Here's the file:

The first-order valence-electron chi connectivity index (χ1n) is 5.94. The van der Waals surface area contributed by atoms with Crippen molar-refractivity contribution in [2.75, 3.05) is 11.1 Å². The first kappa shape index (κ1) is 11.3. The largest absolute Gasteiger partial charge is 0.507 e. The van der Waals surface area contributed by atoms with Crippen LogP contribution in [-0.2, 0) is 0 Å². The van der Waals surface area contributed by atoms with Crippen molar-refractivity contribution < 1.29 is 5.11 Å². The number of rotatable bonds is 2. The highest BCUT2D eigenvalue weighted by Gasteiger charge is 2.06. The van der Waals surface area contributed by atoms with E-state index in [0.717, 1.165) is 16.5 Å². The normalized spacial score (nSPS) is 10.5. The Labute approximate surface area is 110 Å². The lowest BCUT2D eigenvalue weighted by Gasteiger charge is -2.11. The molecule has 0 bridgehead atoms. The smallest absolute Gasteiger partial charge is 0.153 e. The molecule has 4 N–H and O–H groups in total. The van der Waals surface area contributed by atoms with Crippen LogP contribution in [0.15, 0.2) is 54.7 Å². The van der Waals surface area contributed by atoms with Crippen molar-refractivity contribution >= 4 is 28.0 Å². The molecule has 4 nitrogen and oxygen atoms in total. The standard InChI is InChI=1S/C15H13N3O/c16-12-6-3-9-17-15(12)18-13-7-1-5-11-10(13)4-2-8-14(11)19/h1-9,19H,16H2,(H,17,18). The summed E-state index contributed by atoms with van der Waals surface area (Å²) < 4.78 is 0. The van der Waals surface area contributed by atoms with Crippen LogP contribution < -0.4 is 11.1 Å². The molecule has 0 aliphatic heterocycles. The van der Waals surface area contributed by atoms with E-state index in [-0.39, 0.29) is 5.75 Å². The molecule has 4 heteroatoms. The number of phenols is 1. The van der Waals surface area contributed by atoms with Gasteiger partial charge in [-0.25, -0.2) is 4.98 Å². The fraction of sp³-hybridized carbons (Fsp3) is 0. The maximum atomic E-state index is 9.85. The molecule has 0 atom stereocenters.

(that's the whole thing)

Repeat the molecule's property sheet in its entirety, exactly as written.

The first-order valence-electron chi connectivity index (χ1n) is 5.94. The van der Waals surface area contributed by atoms with Crippen molar-refractivity contribution in [2.75, 3.05) is 11.1 Å². The first kappa shape index (κ1) is 11.3. The largest absolute Gasteiger partial charge is 0.507 e. The van der Waals surface area contributed by atoms with Crippen LogP contribution in [-0.2, 0) is 0 Å². The van der Waals surface area contributed by atoms with Crippen molar-refractivity contribution < 1.29 is 5.11 Å². The number of rotatable bonds is 2. The highest BCUT2D eigenvalue weighted by Gasteiger charge is 2.06. The van der Waals surface area contributed by atoms with E-state index in [0.717, 1.165) is 16.5 Å². The normalized spacial score (nSPS) is 10.5. The Labute approximate surface area is 110 Å². The lowest BCUT2D eigenvalue weighted by Gasteiger charge is -2.11. The molecule has 0 bridgehead atoms. The smallest absolute Gasteiger partial charge is 0.153 e. The molecule has 4 N–H and O–H groups in total. The van der Waals surface area contributed by atoms with Crippen LogP contribution in [0.15, 0.2) is 54.7 Å². The van der Waals surface area contributed by atoms with Crippen molar-refractivity contribution >= 4 is 28.0 Å². The molecule has 4 nitrogen and oxygen atoms in total. The standard InChI is InChI=1S/C15H13N3O/c16-12-6-3-9-17-15(12)18-13-7-1-5-11-10(13)4-2-8-14(11)19/h1-9,19H,16H2,(H,17,18). The summed E-state index contributed by atoms with van der Waals surface area (Å²) < 4.78 is 0. The van der Waals surface area contributed by atoms with Crippen LogP contribution < -0.4 is 11.1 Å². The molecule has 0 aliphatic heterocycles. The van der Waals surface area contributed by atoms with E-state index in [-0.39, 0.29) is 5.75 Å². The molecule has 4 heteroatoms. The number of phenols is 1. The van der Waals surface area contributed by atoms with Gasteiger partial charge in [-0.25, -0.2) is 4.98 Å². The fraction of sp³-hybridized carbons (Fsp3) is 0. The maximum atomic E-state index is 9.85. The molecule has 0 atom stereocenters.